How Much Air Is in Your Favorite Bag of Popcorn?

Greenseas, iStock via Getty Images
Greenseas, iStock via Getty Images

Many snack fiends are familiar with the disappointment of opening a fresh bag of chips or another crunchy snack, only to find it half empty. Pumping a package with a cushion of nitrogen helps protect the delicate goods inside, but how much of what you're paying for really comes down to stale air?

If popcorn is your snack of choice, the answer is more than half, according to new data shared by Direct Air. The UK air compressor supply company found that the contents of an average bag of popped popcorn are only 46 percent snack food and 54 percent air. Though every bag of popcorn contains some air, the proportions of some brands are more deceptive than others. Proper Corn peanut butter and almond-flavored popcorn was the worst offender, with the air pocket making up 71 percent of every bag. It's followed by the sweet and salty and simply salted flavors from the Nude Popcorn Company, each of which come in bags that are 62 percent air.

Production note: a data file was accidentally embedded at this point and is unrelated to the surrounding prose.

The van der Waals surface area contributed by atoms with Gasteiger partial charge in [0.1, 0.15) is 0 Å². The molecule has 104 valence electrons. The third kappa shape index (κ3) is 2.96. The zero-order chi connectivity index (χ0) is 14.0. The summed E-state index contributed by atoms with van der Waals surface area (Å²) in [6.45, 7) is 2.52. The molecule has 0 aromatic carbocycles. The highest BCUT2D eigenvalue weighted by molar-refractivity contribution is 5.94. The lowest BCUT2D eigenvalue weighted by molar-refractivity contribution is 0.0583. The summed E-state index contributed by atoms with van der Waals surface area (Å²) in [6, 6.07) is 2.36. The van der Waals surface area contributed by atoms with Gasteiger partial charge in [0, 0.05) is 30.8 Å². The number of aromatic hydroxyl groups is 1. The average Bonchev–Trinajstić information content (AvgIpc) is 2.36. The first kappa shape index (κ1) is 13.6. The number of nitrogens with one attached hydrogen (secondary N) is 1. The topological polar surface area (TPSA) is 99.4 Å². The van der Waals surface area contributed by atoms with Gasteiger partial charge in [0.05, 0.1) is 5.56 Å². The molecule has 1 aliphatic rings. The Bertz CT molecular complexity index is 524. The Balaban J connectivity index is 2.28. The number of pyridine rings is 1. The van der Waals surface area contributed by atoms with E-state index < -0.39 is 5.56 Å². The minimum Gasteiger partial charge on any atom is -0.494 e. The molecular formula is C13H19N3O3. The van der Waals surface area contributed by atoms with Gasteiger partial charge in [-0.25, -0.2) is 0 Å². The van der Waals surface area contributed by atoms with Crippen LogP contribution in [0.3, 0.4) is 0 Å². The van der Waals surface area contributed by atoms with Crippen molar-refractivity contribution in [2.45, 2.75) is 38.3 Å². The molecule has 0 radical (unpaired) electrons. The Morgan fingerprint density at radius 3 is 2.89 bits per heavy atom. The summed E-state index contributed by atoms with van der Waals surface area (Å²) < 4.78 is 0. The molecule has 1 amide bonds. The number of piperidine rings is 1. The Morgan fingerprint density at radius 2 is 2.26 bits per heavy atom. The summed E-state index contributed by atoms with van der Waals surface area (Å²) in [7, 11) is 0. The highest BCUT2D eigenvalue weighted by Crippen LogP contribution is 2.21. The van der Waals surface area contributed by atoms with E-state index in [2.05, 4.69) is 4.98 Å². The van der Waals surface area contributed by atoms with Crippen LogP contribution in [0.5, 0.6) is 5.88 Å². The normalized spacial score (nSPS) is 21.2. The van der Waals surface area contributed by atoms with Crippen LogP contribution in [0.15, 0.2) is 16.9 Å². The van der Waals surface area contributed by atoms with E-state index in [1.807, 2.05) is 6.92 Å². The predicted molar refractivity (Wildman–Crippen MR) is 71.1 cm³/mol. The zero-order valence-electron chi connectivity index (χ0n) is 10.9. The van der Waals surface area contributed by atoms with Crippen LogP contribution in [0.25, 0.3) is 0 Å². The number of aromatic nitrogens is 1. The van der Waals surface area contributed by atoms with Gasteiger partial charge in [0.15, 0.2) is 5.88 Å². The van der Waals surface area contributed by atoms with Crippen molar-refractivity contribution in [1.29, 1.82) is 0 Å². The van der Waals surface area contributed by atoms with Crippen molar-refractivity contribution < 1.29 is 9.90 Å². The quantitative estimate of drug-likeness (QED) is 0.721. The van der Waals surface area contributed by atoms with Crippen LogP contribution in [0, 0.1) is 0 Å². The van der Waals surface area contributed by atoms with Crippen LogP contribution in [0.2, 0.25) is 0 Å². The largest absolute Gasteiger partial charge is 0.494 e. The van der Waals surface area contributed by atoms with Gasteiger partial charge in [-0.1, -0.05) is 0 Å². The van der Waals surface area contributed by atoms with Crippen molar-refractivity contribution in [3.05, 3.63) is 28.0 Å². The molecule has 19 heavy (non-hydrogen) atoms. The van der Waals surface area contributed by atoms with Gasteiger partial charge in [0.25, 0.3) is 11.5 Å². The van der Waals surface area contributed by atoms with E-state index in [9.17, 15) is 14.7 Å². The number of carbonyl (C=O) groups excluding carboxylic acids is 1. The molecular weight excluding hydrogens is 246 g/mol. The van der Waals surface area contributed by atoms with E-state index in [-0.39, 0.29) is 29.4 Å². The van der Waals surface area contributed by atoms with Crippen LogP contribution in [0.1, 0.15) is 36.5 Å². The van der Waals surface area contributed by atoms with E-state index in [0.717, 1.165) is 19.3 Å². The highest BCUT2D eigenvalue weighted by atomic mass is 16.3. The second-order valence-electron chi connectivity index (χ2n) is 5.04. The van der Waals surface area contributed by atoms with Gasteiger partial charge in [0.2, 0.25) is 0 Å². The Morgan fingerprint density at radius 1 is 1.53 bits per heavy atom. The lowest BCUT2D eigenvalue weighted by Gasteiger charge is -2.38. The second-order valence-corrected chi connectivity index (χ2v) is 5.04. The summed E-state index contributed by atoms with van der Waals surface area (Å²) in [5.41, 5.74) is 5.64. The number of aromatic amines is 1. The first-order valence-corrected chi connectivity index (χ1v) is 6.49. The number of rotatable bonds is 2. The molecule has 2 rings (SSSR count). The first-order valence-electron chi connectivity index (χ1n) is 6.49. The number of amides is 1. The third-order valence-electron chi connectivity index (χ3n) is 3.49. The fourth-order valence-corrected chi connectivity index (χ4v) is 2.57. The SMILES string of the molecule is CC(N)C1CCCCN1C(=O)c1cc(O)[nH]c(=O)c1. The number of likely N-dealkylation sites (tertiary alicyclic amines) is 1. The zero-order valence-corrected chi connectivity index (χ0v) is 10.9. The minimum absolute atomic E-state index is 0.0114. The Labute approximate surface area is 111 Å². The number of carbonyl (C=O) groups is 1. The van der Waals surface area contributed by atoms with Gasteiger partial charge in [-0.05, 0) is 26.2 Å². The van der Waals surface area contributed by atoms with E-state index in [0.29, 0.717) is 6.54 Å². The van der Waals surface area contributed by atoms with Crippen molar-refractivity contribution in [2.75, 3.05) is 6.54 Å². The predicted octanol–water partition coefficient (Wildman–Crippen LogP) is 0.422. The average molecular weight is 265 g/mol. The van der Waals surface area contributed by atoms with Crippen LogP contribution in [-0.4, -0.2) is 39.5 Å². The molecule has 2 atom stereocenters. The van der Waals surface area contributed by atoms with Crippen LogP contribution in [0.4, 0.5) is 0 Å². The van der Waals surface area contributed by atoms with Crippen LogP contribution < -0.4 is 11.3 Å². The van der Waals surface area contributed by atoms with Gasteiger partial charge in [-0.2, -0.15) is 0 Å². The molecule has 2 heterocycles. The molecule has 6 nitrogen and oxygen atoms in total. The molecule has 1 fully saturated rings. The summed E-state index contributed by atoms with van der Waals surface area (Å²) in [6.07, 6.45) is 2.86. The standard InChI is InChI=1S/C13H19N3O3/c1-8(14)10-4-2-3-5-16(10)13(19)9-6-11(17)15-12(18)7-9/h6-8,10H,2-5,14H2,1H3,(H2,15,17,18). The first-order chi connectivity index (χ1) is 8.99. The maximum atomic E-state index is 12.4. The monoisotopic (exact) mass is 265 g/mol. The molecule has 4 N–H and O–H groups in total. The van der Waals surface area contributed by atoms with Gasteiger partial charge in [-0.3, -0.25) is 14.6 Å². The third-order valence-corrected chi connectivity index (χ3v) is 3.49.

Other companies are more generous with their products. The salted caramel popcorn from M&S makes up 69 percent of each package. The item also turned out to be the cheapest on Direct Air's list at just £.57, or roughly $.75.

If you're looking to get the most popcorn or chips for your buck, there's a trick that doesn't involve sneaking a peak inside the bag. Since the U.S. passed the federal Fair Packaging and Labeling Act in 1966, manufacturers have had to print the net weight on their food labels. That number indicates how much food you're really getting—regardless of the size of the bag.

10 Delicious Hot Chocolate Mix-Ins

Lilechka75/iStock via Getty Images Plus
Lilechka75/iStock via Getty Images Plus

It's hot chocolate season—and while there's nothing wrong with plopping in a few marshmallows into your hot cocoa, there are many other ways to spice it up. Whether you're bored or just looking to try something new, these 10 ingredients will take your hot chocolate to the next level.

1. Peanut Butter